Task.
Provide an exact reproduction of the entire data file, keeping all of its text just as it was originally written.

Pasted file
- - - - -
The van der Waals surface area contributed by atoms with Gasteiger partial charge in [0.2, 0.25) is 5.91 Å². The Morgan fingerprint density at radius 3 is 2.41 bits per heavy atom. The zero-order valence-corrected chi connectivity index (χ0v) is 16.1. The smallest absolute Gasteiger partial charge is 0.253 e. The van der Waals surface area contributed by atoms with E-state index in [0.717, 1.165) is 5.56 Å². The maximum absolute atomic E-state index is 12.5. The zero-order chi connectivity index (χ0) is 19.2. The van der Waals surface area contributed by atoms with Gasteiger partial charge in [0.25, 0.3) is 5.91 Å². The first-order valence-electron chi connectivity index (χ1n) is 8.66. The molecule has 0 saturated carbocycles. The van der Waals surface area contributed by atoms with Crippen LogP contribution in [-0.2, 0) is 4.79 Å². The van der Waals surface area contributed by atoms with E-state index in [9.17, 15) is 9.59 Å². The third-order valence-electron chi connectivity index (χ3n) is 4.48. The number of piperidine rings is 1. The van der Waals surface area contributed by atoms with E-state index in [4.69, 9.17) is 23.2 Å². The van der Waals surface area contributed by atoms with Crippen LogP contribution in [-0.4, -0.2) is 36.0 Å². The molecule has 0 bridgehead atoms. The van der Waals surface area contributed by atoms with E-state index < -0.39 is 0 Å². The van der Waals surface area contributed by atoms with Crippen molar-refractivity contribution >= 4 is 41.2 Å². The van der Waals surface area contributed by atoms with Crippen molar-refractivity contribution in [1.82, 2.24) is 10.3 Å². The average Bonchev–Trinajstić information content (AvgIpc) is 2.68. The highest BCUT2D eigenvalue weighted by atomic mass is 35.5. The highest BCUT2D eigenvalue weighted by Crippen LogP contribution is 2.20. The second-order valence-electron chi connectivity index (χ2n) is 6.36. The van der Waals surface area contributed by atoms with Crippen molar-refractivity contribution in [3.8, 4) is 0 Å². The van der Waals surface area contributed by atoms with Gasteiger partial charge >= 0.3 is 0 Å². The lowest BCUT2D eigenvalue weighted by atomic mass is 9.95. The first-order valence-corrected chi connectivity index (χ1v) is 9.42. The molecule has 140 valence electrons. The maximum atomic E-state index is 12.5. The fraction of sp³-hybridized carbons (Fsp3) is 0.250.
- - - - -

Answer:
The van der Waals surface area contributed by atoms with Gasteiger partial charge in [0.2, 0.25) is 5.91 Å². The Morgan fingerprint density at radius 3 is 2.41 bits per heavy atom. The zero-order valence-corrected chi connectivity index (χ0v) is 16.1. The smallest absolute Gasteiger partial charge is 0.253 e. The van der Waals surface area contributed by atoms with E-state index in [0.717, 1.165) is 5.56 Å². The maximum absolute atomic E-state index is 12.5. The zero-order chi connectivity index (χ0) is 19.2. The van der Waals surface area contributed by atoms with Gasteiger partial charge in [0.25, 0.3) is 5.91 Å². The first-order valence-electron chi connectivity index (χ1n) is 8.66. The molecule has 0 saturated carbocycles. The van der Waals surface area contributed by atoms with Crippen LogP contribution in [-0.2, 0) is 4.79 Å². The van der Waals surface area contributed by atoms with E-state index in [9.17, 15) is 9.59 Å². The third-order valence-electron chi connectivity index (χ3n) is 4.48. The number of piperidine rings is 1. The van der Waals surface area contributed by atoms with E-state index in [4.69, 9.17) is 23.2 Å². The van der Waals surface area contributed by atoms with Crippen LogP contribution in [-0.4, -0.2) is 36.0 Å². The molecule has 0 bridgehead atoms. The van der Waals surface area contributed by atoms with E-state index < -0.39 is 0 Å². The van der Waals surface area contributed by atoms with Crippen molar-refractivity contribution >= 4 is 41.2 Å². The van der Waals surface area contributed by atoms with Crippen molar-refractivity contribution in [1.82, 2.24) is 10.3 Å². The average Bonchev–Trinajstić information content (AvgIpc) is 2.68. The highest BCUT2D eigenvalue weighted by atomic mass is 35.5. The highest BCUT2D eigenvalue weighted by Crippen LogP contribution is 2.20. The second-order valence-electron chi connectivity index (χ2n) is 6.36. The van der Waals surface area contributed by atoms with Crippen molar-refractivity contribution in [3.8, 4) is 0 Å². The van der Waals surface area contributed by atoms with Gasteiger partial charge >= 0.3 is 0 Å². The lowest BCUT2D eigenvalue weighted by atomic mass is 9.95. The first-order valence-corrected chi connectivity index (χ1v) is 9.42. The molecule has 140 valence electrons. The maximum atomic E-state index is 12.5. The fraction of sp³-hybridized carbons (Fsp3) is 0.250.